In cybersecurity, the three components are people, process, and technology. People cost money, and so does technology, but process doesn’t necessarily. One of the things you can do, without spending a lot of money, is prepare for those [incidents].Will Liu
“Frequently in large-scale incidents, the [cybersecurity] staff that you have are extremely busy, and that's where you rely on that third-party retainer to help augment and speed the response, ” Liu said. “It becomes a team effort at that point, where the full-time staff on hand help direct the incident, and then the consultants or vendors will help provide that forensic analysis capability and help decision-makers quickly determine the next steps.”
Challenges and Vulnerabilities
Some of the toughest issues facing cybersecurity professionals come from within the organizations they protect.
Legacy systems – information systems and software that are still in use in a department, but are no longer supported by the vendor or open-source community – represent a significant point of vulnerability in cybersecurity. The risk is increased because the likelihood is greater that it’s unpatched. If someone uncovers a vulnerability with the software, no one's there to fix it. The vendor either has moved on to newer software or gone bankrupt.
“Chances are, if you have a system online for so long, it's likely providing a critical service,” Liu explained. The dual whammy of out-of-date security features on essential software also heightens the risk and vulnerability.
Asset inventory, one of the fundamentals of good preparation, is easier said than done. The broader the range of services, people, and technology within a city, the tougher the job. The difficulty was exacerbated exponentially by the COVID pandemic.
“What you saw in a lot of organizations was a sudden need to transform the IT environment quickly,” Liu said. “People were suddenly working from home, which meant that IT administrators needed to spin up new ways for people to work remotely in what had historically been on-site organizations.”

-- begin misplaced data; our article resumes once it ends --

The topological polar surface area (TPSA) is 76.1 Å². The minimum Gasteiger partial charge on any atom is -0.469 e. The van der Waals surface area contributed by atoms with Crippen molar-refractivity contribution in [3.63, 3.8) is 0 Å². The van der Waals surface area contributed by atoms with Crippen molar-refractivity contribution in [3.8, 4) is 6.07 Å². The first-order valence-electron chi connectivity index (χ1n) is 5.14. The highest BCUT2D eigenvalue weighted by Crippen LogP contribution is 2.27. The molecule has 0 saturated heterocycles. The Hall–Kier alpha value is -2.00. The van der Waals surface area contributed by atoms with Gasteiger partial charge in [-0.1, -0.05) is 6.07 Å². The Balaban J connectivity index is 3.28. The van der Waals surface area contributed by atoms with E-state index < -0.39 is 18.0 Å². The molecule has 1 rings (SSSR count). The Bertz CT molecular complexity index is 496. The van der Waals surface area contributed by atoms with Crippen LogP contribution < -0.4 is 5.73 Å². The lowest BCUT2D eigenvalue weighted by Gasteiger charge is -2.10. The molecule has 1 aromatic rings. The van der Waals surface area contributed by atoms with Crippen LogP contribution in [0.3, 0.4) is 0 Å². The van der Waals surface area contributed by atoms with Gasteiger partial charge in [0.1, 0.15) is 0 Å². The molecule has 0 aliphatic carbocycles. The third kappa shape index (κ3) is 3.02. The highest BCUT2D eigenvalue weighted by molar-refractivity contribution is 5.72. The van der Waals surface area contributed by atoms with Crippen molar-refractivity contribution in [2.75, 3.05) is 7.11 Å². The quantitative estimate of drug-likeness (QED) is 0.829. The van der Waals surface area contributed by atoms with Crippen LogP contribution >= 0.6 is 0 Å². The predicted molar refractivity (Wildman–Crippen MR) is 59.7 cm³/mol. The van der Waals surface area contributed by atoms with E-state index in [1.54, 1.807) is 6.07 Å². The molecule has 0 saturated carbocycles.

Out of necessity, the priority was to get workers equipped for remote work. IT staff in many places had to play catch-up in reassessing and reanalyzing asset inventory in the new environment.
If those challenges sound daunting for large cities that are able to employ IT and cybersecurity staff, how can smaller municipalities even hope to take on cyberthreats?
Much like the 1954 Milan High School ballers – the real-life team that inspired Hoosiers – there’s hope for the underdog.
The federal government, through the Infrastructure Investment and Jobs Act, has made grant money available for state and local governments to address cybersecurity risks and threats. Additionally, Liu said, there are ways to address cybersecurity issues on a smaller budget.
“In cybersecurity, the three components are people, process, and technology,” Liu explained. “People cost money, and so does technology, but process doesn’t necessarily.” Cybersecurity events such as inadvertent data disclosure, a ransomware incident, an impact to critical infrastructure, or an insider threat are known types of incidents. As such, Liu said, “One of the things you can do, without spending a lot of money, is prepare for those.” Back to the basics. Back to the playbook. Have a plan and procedures in place for when the events happen. Test out the plans through tabletop exercises to identify gaps and areas for improvement. Practice the plays prior to the game so that everyone on the team understands their roles and how to coordinate with their teammates when it’s game time.
Even for cities that can afford to hire cybersecurity staff, the prospect is challenging. Municipal governments compete with well-known organizations like Google, Amazon, or Meta – all of whom have deep pockets – for a relatively small pool of tech-savvy workers. Cities often lose out, but the challenge can be addressed.
“I think it’s a branding issue,” Liu said. Civil service isn’t the first option that comes to mind for many young people. Government programs, municipal cybersecurity internships, and partnerships with local universities are already underway to try to create a hiring pipeline. And Liu believes if students understand public service as a potential career path, some will choose it. Protecting a city from cyberthreats is a worthy endeavor. “The mission is cool, and the work is impactful,” Liu said.
An array of bad actors. A host of threats. Attackers planning in the shadows and executing their crimes in silence. The world of cybersecurity looks at first like an overwhelming prospect. But just as the storied Huskers suffer a few losses along the way and ultimately prevail against seemingly insurmountable odds, that strategy of sticking to the fundamentals and effectively executing the basics allows cybersecurity experts to meet the challenges facing modern-day underdogs.